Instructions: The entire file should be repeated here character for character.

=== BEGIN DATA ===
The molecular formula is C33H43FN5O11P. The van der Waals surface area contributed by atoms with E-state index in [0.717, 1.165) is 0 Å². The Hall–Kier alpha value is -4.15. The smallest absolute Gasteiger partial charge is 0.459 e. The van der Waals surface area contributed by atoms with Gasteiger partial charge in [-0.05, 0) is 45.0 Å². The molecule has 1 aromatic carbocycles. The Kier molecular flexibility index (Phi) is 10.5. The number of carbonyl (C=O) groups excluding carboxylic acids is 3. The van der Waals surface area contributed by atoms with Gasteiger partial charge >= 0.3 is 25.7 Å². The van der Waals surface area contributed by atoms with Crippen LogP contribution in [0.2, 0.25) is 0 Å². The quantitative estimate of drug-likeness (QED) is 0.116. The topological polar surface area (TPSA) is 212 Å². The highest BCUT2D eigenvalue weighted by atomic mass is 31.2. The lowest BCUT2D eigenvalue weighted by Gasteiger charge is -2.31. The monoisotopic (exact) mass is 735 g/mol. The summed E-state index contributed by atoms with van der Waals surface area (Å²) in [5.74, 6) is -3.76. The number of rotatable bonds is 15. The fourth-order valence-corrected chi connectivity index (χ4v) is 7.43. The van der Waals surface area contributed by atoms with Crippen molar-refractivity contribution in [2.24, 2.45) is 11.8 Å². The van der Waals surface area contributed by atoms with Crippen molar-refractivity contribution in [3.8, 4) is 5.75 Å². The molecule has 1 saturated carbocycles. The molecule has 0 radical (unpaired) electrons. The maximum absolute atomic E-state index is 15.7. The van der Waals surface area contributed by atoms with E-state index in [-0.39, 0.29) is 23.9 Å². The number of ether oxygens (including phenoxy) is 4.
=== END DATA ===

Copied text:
The molecular formula is C33H43FN5O11P. The van der Waals surface area contributed by atoms with E-state index in [0.717, 1.165) is 0 Å². The Hall–Kier alpha value is -4.15. The smallest absolute Gasteiger partial charge is 0.459 e. The van der Waals surface area contributed by atoms with Gasteiger partial charge in [-0.05, 0) is 45.0 Å². The molecule has 1 aromatic carbocycles. The Kier molecular flexibility index (Phi) is 10.5. The number of carbonyl (C=O) groups excluding carboxylic acids is 3. The van der Waals surface area contributed by atoms with Gasteiger partial charge >= 0.3 is 25.7 Å². The van der Waals surface area contributed by atoms with Crippen LogP contribution in [0.2, 0.25) is 0 Å². The quantitative estimate of drug-likeness (QED) is 0.116. The topological polar surface area (TPSA) is 212 Å². The highest BCUT2D eigenvalue weighted by atomic mass is 31.2. The lowest BCUT2D eigenvalue weighted by Gasteiger charge is -2.31. The monoisotopic (exact) mass is 735 g/mol. The summed E-state index contributed by atoms with van der Waals surface area (Å²) in [5.74, 6) is -3.76. The number of rotatable bonds is 15. The fourth-order valence-corrected chi connectivity index (χ4v) is 7.43. The van der Waals surface area contributed by atoms with Crippen molar-refractivity contribution in [2.24, 2.45) is 11.8 Å². The van der Waals surface area contributed by atoms with Crippen molar-refractivity contribution in [3.8, 4) is 5.75 Å². The molecule has 1 saturated carbocycles. The molecule has 0 radical (unpaired) electrons. The maximum absolute atomic E-state index is 15.7. The van der Waals surface area contributed by atoms with E-state index in [-0.39, 0.29) is 23.9 Å². The number of ether oxygens (including phenoxy) is 4.